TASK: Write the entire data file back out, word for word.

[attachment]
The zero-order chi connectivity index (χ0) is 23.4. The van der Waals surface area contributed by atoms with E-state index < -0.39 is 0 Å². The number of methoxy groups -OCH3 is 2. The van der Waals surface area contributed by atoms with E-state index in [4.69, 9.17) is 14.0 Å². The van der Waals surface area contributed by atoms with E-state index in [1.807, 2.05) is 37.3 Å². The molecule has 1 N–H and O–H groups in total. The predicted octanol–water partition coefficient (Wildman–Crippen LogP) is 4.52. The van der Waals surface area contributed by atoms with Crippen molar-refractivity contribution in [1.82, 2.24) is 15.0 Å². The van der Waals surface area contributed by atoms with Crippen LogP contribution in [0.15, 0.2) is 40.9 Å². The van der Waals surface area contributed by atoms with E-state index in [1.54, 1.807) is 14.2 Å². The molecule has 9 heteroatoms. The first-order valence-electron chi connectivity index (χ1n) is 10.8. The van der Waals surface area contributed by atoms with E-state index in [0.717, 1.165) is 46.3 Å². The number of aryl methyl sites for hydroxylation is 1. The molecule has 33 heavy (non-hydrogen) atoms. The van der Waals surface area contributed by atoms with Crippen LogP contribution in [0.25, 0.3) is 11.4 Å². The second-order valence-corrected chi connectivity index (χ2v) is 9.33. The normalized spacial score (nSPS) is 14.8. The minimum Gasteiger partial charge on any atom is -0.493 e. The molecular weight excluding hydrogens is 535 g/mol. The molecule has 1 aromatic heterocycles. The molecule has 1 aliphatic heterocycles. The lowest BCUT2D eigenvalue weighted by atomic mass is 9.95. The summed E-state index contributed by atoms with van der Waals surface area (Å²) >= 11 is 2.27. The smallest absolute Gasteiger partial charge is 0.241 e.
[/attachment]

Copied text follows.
The zero-order chi connectivity index (χ0) is 23.4. The van der Waals surface area contributed by atoms with E-state index < -0.39 is 0 Å². The number of methoxy groups -OCH3 is 2. The van der Waals surface area contributed by atoms with E-state index in [4.69, 9.17) is 14.0 Å². The van der Waals surface area contributed by atoms with E-state index in [1.807, 2.05) is 37.3 Å². The molecule has 1 N–H and O–H groups in total. The predicted octanol–water partition coefficient (Wildman–Crippen LogP) is 4.52. The van der Waals surface area contributed by atoms with Crippen molar-refractivity contribution in [1.82, 2.24) is 15.0 Å². The van der Waals surface area contributed by atoms with Crippen LogP contribution in [0.15, 0.2) is 40.9 Å². The van der Waals surface area contributed by atoms with E-state index in [1.54, 1.807) is 14.2 Å². The molecule has 9 heteroatoms. The first-order valence-electron chi connectivity index (χ1n) is 10.8. The van der Waals surface area contributed by atoms with E-state index in [0.717, 1.165) is 46.3 Å². The number of aryl methyl sites for hydroxylation is 1. The molecule has 33 heavy (non-hydrogen) atoms. The van der Waals surface area contributed by atoms with Crippen LogP contribution in [0.25, 0.3) is 11.4 Å². The second-order valence-corrected chi connectivity index (χ2v) is 9.33. The normalized spacial score (nSPS) is 14.8. The minimum Gasteiger partial charge on any atom is -0.493 e. The molecular weight excluding hydrogens is 535 g/mol. The molecule has 1 aromatic heterocycles. The molecule has 1 aliphatic heterocycles. The lowest BCUT2D eigenvalue weighted by atomic mass is 9.95. The summed E-state index contributed by atoms with van der Waals surface area (Å²) >= 11 is 2.27. The smallest absolute Gasteiger partial charge is 0.241 e.